“The Roman bridges of antiquity were very inefficient structures. By modern standards, they used too much stone, and as a result, far too much labor to build. Over the years we have learned to build bridges more efficiently, using fewer materials and less labor to perform the same task.”
– Tom Clancy (The Sum of All Fears)
“Bridges are normally built on time, on budget. Software never comes in on time or on budget. When a bridge falls down (or has technical and business difficulties) it is investigated, and a report is written on the cause of the failure. The resulting information is used to produce or refine the decision or decisions in an attempt to prevent recurrence of similar failures. This report becomes part of an architecture that is used to guide future decisions for successful bridge construction.However, in the computer industry failures are covered up, ignored, and or rationalized, which may be due to the absence of procedures for analyzing failures.
Subsequently, due to the lack of a rational explicit process, the same mistakes continue to occur and negatively impact the success of software development projects. Because of human failings, critical information is lost, decision making becomes difficult, and mistakes are repeated. It is the repetition of mistakes and the occurrence of new ones, because of improper decision making, that results in canceled projects, cost overruns, time overruns, and failure to provide expected features.”
A 2014 study by Standish Group claims that almost 48% of software projects are in a “Challenged” phase and 16% software projects “Fail”. While the study has its share of contestants, chances are if you are a software developer, project manager or a SME owner you would have come across software and IT development projects that failed for one reason or the other or projects that refuse to die, which are kept alive because of the critical need for the system or difficulties associated with admitting failure in large corporations although the initiative has lost momentum or gone out of control.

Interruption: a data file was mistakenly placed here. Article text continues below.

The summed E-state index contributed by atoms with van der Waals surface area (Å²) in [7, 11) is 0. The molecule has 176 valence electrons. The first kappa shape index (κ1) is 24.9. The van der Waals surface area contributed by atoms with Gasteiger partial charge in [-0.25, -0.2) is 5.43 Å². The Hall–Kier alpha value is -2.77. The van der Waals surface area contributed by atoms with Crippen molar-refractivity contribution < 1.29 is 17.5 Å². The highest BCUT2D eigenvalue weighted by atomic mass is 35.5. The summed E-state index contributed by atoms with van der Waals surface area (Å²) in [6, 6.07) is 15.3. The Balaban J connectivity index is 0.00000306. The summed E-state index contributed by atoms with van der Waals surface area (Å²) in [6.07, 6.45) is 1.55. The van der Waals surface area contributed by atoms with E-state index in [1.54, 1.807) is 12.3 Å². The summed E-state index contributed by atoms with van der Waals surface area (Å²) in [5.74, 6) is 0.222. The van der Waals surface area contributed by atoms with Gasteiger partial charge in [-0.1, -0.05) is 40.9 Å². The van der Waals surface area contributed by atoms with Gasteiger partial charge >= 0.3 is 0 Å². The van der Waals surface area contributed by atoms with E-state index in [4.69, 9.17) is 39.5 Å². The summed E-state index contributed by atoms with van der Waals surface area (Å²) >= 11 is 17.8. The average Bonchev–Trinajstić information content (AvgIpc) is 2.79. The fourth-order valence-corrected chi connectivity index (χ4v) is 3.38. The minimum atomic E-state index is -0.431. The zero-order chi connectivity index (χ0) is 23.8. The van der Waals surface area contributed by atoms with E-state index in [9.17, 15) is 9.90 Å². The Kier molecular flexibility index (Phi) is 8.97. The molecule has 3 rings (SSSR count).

Apart from Alfred Spectors accusation that Software development failures are covered up or rationalized a huge problem today facing software development projects is frozen design and requirements are not always feasible because it does not accommodate changes in the business practices. Therefore, development teams, as well as project stakeholders, work on a flexible model. This leads to various issues and miscommunication and the end result is that the project ends up in the dumps. But in the case of building bridges this is rarely the case. No one wants to change the starting and ending points of bridges once the project has started, nor does the client expect a bridge designed for vehicular traffic to support trains. The design is frozen and the crew has little or no leeway in changing the specifications.
However, bridge building is not always foolproof as it seems. Over the course of human history bridges have overshot budgets, exceeded timeframes and some even collapsed. But today we have learned through failures and bridges are foolproof because of the extreme detail of the design.
The Sanginotobel Bridge is a world renowned structure and International Historic Civil Engineering Landmark built by Robert Maillart .
So what are the learnings we can draw from this analogy and use it to build better software? The Standish Group study lists down top three reasons for successful projects.